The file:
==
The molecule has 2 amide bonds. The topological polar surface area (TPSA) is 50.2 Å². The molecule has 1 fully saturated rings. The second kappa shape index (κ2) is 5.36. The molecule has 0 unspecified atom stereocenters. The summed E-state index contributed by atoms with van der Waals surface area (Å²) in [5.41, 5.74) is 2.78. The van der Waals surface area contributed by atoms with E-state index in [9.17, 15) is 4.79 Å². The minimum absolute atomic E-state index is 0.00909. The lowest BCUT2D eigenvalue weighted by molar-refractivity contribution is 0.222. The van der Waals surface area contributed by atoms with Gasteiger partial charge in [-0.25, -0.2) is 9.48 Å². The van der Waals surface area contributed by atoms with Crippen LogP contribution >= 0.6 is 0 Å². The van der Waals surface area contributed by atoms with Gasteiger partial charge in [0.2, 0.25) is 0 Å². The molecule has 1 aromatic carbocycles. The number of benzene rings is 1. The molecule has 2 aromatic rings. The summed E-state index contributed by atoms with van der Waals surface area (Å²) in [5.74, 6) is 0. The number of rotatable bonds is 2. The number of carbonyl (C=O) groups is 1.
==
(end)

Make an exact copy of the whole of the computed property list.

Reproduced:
The molecule has 2 amide bonds. The topological polar surface area (TPSA) is 50.2 Å². The molecule has 1 fully saturated rings. The second kappa shape index (κ2) is 5.36. The molecule has 0 unspecified atom stereocenters. The summed E-state index contributed by atoms with van der Waals surface area (Å²) in [5.41, 5.74) is 2.78. The van der Waals surface area contributed by atoms with E-state index in [9.17, 15) is 4.79 Å². The minimum absolute atomic E-state index is 0.00909. The lowest BCUT2D eigenvalue weighted by molar-refractivity contribution is 0.222. The van der Waals surface area contributed by atoms with Gasteiger partial charge in [-0.25, -0.2) is 9.48 Å². The van der Waals surface area contributed by atoms with Crippen LogP contribution >= 0.6 is 0 Å². The van der Waals surface area contributed by atoms with Gasteiger partial charge in [0.2, 0.25) is 0 Å². The molecule has 1 aromatic carbocycles. The number of benzene rings is 1. The molecule has 2 aromatic rings. The summed E-state index contributed by atoms with van der Waals surface area (Å²) in [5.74, 6) is 0. The number of rotatable bonds is 2. The number of carbonyl (C=O) groups is 1.